In all Science programmes students should become aware of the way in which scientists work and communicate with each other throughout the world. All experimental Science programmes aim to:

  • provide opportunities for scientific study and creativity within global contexts which will stimulate and challenge students;
  • provide a body of knowledge and methods/techniques which characterise science and technology;
  • enable students to apply and use a body of knowledge and methods/techniques which characterise science and technology;
  • develop an ability to analyse, evaluate and synthesise scientific information;
  • engender an awareness of the need for, and the value of, effective collaboration and communication during scientific activities;
  • develop experimental and investigative scientific skills;
  • raise awareness of the moral/ethical, social, economic and environmental implications of using science and technology;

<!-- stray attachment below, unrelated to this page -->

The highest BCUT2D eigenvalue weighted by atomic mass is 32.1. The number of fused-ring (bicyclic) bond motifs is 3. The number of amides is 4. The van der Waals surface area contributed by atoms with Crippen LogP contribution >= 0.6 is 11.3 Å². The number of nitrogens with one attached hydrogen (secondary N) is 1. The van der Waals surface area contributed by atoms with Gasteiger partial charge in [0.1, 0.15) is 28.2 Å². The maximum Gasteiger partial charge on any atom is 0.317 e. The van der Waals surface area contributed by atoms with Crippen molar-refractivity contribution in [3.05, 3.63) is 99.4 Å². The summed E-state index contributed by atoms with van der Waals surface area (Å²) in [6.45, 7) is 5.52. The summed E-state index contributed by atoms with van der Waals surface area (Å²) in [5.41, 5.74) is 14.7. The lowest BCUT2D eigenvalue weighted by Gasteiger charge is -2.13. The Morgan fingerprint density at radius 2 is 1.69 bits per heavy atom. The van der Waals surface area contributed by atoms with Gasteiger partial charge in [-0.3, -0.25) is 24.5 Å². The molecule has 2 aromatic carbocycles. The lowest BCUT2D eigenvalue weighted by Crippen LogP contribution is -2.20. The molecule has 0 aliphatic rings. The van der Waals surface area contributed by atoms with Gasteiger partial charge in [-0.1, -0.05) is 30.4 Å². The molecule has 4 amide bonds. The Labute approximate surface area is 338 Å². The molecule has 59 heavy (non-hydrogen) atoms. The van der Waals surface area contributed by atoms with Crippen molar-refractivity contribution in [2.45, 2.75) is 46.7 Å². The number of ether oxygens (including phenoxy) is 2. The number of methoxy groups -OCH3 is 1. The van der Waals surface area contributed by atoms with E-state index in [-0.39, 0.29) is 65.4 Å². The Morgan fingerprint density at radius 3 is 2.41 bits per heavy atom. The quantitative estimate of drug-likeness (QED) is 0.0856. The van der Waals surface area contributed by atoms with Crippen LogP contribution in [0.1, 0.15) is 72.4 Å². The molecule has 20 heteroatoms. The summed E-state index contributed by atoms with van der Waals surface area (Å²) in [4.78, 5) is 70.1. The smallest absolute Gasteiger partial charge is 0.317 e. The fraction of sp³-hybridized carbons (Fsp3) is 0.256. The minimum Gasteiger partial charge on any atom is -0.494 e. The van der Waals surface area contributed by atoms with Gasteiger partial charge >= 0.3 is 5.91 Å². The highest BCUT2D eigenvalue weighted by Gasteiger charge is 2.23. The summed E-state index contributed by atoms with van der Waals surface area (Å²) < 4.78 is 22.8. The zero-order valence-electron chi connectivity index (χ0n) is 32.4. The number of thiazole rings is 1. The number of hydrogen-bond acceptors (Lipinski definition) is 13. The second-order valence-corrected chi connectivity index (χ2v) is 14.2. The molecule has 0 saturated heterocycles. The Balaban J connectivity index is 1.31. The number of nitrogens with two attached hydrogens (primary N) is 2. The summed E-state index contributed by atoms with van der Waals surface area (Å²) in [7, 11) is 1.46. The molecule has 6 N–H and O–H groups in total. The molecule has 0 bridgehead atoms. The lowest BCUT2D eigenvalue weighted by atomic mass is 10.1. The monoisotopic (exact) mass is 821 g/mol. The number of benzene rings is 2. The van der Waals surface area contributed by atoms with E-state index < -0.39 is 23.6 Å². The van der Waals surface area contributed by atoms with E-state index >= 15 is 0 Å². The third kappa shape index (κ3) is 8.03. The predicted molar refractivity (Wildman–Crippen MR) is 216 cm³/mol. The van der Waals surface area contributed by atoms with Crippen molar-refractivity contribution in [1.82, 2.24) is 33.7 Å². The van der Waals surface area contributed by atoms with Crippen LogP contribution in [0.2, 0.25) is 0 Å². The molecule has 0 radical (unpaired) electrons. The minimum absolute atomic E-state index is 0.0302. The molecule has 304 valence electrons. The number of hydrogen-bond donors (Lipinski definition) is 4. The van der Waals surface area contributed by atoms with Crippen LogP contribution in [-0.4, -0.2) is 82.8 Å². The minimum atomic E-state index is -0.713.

• develop an appreciation of possibilities and limitations associated with science and scientists;
  • encourage an understanding of the relationships between scientific disciplines and the overarching nature of the scientific method.

All science classes take place in laboratory settings and are designed to take full advantage of the opportunities this provides.


Alongside the topics, students will also be expected to develop the skills associated with both the conceptual and experimental activity as related to the subject as well as an appreciation of the limitations of the subject, its societal impact and the responsibilities of practicing scientists in the discipline.


Practical work and written tasks will be assessed using IBDP criteria and grade boundaries. Tasks are designed to guide learning, to provide feedback on progress, and to practice strategies that will support success on the final, externally assessed exams and written work.